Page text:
David Stanton, a partner at Francisco Partners, in Menlo Park, Calif., says GXS, which offers technology services to trading exchanges and operates private exchanges, will expand that business by acquiring other electronic commerce companies and hiring additional technology experts. Francisco Partners specializes in acquiring technology companies through buyouts.
General Electric, in Fairfield, Conn., this week says it's divesting itself of all but 10% of GXS because it doesn't fit the company's growth strategies for its core businesses--manufacturing and financial services. Seegers says Global eXchange Services, as the company will be named, will retain its focus on business-to-business supply-chain services. "We continue to think that supply-chain management is the place where companies can most quickly improve their bottom line," he says.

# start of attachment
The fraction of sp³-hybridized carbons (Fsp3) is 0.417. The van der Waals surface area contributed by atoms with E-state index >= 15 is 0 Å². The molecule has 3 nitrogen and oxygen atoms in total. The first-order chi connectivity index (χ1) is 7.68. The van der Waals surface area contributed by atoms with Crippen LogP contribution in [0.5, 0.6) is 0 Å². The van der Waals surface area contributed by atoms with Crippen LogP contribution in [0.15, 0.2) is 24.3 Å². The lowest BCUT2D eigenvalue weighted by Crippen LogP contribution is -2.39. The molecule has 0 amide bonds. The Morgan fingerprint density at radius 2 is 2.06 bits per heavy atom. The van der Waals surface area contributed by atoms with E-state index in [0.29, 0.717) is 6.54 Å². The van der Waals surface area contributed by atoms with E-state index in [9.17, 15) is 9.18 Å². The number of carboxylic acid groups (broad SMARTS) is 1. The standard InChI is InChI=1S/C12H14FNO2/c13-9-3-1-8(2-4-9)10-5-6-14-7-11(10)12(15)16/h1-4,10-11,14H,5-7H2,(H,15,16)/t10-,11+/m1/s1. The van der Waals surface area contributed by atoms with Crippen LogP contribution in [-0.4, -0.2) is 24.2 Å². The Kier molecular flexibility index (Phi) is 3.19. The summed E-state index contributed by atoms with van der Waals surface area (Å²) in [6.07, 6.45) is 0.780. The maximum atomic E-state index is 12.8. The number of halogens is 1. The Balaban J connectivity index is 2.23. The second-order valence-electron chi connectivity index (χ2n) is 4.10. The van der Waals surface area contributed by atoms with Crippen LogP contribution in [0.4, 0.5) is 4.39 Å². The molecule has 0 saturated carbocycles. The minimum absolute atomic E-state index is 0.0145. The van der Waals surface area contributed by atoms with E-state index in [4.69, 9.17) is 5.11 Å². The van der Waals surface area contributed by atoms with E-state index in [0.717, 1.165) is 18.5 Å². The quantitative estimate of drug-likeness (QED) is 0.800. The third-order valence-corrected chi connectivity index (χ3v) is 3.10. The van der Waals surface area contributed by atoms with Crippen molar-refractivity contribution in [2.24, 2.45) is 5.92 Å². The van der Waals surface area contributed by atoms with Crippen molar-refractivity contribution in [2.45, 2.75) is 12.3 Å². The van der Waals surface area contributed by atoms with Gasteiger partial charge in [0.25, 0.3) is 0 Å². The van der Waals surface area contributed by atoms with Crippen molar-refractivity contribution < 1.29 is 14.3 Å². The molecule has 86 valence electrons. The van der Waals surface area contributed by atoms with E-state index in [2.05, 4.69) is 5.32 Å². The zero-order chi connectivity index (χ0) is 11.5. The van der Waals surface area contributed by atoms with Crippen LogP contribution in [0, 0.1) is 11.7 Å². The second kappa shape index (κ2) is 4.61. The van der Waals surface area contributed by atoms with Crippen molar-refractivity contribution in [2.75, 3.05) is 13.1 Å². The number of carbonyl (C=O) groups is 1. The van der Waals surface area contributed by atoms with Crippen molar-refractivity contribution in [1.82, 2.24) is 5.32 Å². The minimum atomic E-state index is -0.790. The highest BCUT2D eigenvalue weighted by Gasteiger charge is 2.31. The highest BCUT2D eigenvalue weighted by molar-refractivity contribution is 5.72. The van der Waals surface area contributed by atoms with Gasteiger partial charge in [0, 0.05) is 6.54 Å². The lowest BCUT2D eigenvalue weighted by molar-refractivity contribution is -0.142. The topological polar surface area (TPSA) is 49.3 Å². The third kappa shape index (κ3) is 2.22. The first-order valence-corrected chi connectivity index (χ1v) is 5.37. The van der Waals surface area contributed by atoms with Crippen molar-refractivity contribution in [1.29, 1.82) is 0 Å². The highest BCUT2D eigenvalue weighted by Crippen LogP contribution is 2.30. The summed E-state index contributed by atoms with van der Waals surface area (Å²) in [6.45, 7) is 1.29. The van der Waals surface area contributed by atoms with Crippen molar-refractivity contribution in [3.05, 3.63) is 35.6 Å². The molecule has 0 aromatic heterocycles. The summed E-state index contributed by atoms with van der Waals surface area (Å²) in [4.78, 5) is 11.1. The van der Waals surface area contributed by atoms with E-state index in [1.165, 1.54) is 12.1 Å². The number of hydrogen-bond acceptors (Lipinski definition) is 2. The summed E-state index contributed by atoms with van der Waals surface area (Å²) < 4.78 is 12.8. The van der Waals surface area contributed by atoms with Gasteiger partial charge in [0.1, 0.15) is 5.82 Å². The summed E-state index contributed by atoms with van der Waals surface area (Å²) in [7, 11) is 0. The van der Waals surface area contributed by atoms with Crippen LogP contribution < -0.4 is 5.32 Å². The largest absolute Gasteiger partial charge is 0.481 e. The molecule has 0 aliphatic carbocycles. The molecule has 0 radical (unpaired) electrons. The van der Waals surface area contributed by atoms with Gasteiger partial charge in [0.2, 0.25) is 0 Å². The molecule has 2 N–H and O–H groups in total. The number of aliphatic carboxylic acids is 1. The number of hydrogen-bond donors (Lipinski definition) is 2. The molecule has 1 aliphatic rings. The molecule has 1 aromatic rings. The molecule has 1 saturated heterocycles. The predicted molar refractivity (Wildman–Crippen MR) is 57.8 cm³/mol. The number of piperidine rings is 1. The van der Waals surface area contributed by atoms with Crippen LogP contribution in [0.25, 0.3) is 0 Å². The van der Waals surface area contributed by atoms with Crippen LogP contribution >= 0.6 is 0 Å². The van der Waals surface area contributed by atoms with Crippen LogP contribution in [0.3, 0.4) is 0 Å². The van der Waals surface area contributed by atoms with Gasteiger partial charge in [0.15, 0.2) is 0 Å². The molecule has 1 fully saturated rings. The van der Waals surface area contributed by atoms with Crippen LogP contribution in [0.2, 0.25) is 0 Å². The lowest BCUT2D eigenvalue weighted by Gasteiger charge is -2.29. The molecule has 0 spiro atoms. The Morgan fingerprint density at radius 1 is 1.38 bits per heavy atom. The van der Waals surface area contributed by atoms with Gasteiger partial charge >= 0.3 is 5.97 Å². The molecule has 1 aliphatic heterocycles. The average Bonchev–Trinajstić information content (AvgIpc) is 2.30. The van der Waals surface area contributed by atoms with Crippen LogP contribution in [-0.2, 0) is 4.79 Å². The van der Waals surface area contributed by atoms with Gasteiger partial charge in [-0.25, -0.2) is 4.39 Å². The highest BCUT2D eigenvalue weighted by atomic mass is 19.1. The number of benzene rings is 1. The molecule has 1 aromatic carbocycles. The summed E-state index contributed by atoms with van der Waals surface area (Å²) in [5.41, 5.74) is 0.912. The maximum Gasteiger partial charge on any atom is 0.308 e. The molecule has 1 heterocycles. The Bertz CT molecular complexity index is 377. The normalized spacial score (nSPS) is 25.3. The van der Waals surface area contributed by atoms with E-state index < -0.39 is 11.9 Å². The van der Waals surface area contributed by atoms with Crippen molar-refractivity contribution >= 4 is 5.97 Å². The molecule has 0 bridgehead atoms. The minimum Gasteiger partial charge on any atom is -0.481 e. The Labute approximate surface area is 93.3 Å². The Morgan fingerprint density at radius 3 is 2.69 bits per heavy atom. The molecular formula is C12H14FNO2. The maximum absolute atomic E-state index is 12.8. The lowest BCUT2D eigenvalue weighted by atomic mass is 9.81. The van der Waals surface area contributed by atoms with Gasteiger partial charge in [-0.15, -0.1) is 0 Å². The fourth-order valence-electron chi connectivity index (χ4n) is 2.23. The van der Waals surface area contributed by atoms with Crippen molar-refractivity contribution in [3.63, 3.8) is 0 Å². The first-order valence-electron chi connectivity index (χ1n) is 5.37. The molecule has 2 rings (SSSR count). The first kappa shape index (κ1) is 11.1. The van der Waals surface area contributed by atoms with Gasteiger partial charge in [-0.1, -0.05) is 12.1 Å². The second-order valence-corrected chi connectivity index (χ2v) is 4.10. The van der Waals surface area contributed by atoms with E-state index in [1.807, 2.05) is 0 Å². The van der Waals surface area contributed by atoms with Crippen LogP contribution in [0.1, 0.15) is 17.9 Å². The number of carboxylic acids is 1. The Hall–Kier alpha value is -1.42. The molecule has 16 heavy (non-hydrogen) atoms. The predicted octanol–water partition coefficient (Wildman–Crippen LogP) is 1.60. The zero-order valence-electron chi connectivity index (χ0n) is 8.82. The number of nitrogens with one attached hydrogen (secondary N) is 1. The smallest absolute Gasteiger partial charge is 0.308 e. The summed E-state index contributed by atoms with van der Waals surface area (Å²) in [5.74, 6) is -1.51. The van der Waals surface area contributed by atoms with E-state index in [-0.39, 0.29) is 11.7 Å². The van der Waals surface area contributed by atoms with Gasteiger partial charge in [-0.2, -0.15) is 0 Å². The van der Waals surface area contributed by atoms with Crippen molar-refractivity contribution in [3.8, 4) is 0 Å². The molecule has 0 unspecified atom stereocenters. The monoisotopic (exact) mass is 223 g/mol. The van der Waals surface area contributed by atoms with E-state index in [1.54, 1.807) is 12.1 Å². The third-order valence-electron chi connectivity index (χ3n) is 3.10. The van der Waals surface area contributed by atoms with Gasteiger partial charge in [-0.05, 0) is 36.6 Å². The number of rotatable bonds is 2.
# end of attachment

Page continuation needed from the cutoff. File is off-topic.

GXS currently boasts more than 100,000 customers and posted revenue of $450 million in 2001. GE, which was responsible for about 5% of GXS's revenue last year, will remain the company's largest customer.
The boards of directors of both companies have approved the agreement, and the transaction is expected to close by November. GE is a diversified global manufacturer, financial-services company, and owner of the NBC television network. When completed, the divestiture is expected to result in a pretax gain of approximately $500 million to GE.